Venue: SBW Stables Theatre (Kings Cross NSW), Aug 12 – 20, 2016
Concept: Karen Therese
Collaborators/text/performers: Sarah Coconis, Paul Dwyer, Iman Etri, Katie Green, Rhonda Grovenor Dixon, Bilal Hafda, Mahdi Mohammadi, Karen Therese, Jawad Yaqoubi
Image by Gracie Partridge
Any story can be told at the theatre, whether exaggerated or realistic, but to create something convincing is often a struggle for practitioners. In Tribunal, key personalities play themselves, leaving no room for us to doubt their authenticity. The presentation is a discussion of colonialism in Australia, with a particular focus on our habitual mistreatment through the years, of groups that are systematically subjugated and persecuted by a rapacious government, and its complicit populace. The production places side by side, an Aboriginal elder and an Iranian refugee, not only to convey the injustices inflicted upon them, but also to emphasise the delusionary insistence by White Australia of the land’s Westernness and its racist exclusion of all that it considers “other”.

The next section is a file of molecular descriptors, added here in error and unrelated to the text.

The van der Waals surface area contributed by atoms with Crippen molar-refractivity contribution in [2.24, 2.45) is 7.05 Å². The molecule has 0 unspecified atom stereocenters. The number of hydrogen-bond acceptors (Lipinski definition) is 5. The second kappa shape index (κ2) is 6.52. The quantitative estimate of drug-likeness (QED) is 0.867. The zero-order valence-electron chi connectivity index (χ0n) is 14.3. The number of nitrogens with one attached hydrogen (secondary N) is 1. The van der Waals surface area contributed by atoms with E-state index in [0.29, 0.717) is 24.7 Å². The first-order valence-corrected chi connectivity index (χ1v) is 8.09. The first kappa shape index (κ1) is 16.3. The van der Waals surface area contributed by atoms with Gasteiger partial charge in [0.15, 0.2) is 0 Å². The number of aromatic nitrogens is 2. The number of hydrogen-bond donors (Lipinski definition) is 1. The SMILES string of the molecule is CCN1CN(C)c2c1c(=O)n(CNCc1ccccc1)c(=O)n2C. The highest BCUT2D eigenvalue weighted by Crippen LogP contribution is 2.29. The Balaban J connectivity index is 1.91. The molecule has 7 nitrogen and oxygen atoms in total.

Our weathered sensibilities may no longer be able to react with shock at the show’s revelations, but its verbatim, anecdotal format is unquestionably powerful, due especially to the sheer presence of those who have suffered under our cruelty. The act of putting on display their pain and damage, creates a palpable state of emergency and crisis that we simply cannot extricate ourselves from. In the guise of a tribunal hearing, the production turns its passive audience into the awakened body politic; we are all implicated in these harrowing recounts, no matter how long ago or how far away these events had taken place. Powerless individuals who shirk responsibility are, for the moment at least, given passionate idealism, and the audience begins to think about its part, as citizens involved in the machinations contributing to the humanitarian catastrophes that must be addressed.
We may not all run off into the night with radical courses of action inspired by Tribunal, but it sows the seeds required for a nation to evolve stronger morals and to inculcate better humanitarian values into its every decision, especially the tough ones. Bringing people from abstract consciousness, into a real life sharing of space, is theatrical magic that can do wonders to how we experience society. It is easy being inhumane to those who only live in imagination, but when confronted face to face, we can only be guided by compassion and love, which are after all, the most valued of all our qualities as the earth’s beings.